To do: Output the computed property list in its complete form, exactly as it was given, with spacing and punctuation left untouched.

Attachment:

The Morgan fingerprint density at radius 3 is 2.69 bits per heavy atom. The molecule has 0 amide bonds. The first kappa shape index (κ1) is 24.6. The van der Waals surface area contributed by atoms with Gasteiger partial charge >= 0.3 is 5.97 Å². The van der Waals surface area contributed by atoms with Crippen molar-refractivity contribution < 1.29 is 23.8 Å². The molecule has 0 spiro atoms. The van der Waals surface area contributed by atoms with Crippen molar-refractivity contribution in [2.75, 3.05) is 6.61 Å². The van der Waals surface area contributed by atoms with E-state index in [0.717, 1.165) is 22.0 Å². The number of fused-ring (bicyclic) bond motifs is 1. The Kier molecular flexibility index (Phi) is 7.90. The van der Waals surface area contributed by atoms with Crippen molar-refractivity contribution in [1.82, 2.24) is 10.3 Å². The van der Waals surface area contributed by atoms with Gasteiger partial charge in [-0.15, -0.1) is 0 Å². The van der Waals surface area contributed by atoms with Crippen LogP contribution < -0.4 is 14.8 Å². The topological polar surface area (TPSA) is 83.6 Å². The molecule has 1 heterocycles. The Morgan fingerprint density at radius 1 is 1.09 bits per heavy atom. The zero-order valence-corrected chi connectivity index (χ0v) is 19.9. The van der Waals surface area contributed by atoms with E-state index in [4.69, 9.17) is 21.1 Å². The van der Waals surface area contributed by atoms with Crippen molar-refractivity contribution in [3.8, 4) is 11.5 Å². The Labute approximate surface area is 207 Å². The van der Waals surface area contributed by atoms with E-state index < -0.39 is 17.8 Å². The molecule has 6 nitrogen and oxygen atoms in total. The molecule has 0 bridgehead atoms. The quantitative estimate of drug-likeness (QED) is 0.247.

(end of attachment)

The Morgan fingerprint density at radius 3 is 2.69 bits per heavy atom. The molecule has 0 amide bonds. The first kappa shape index (κ1) is 24.6. The van der Waals surface area contributed by atoms with Gasteiger partial charge >= 0.3 is 5.97 Å². The van der Waals surface area contributed by atoms with Crippen molar-refractivity contribution < 1.29 is 23.8 Å². The molecule has 0 spiro atoms. The van der Waals surface area contributed by atoms with Crippen molar-refractivity contribution in [2.75, 3.05) is 6.61 Å². The van der Waals surface area contributed by atoms with E-state index in [0.717, 1.165) is 22.0 Å². The number of fused-ring (bicyclic) bond motifs is 1. The Kier molecular flexibility index (Phi) is 7.90. The van der Waals surface area contributed by atoms with Crippen molar-refractivity contribution in [1.82, 2.24) is 10.3 Å². The van der Waals surface area contributed by atoms with Gasteiger partial charge in [-0.15, -0.1) is 0 Å². The van der Waals surface area contributed by atoms with Crippen LogP contribution < -0.4 is 14.8 Å². The topological polar surface area (TPSA) is 83.6 Å². The molecule has 1 heterocycles. The Morgan fingerprint density at radius 1 is 1.09 bits per heavy atom. The zero-order valence-corrected chi connectivity index (χ0v) is 19.9. The van der Waals surface area contributed by atoms with E-state index in [4.69, 9.17) is 21.1 Å². The van der Waals surface area contributed by atoms with Crippen molar-refractivity contribution in [3.8, 4) is 11.5 Å². The Labute approximate surface area is 207 Å². The van der Waals surface area contributed by atoms with E-state index < -0.39 is 17.8 Å². The molecule has 6 nitrogen and oxygen atoms in total. The molecule has 0 bridgehead atoms. The quantitative estimate of drug-likeness (QED) is 0.247.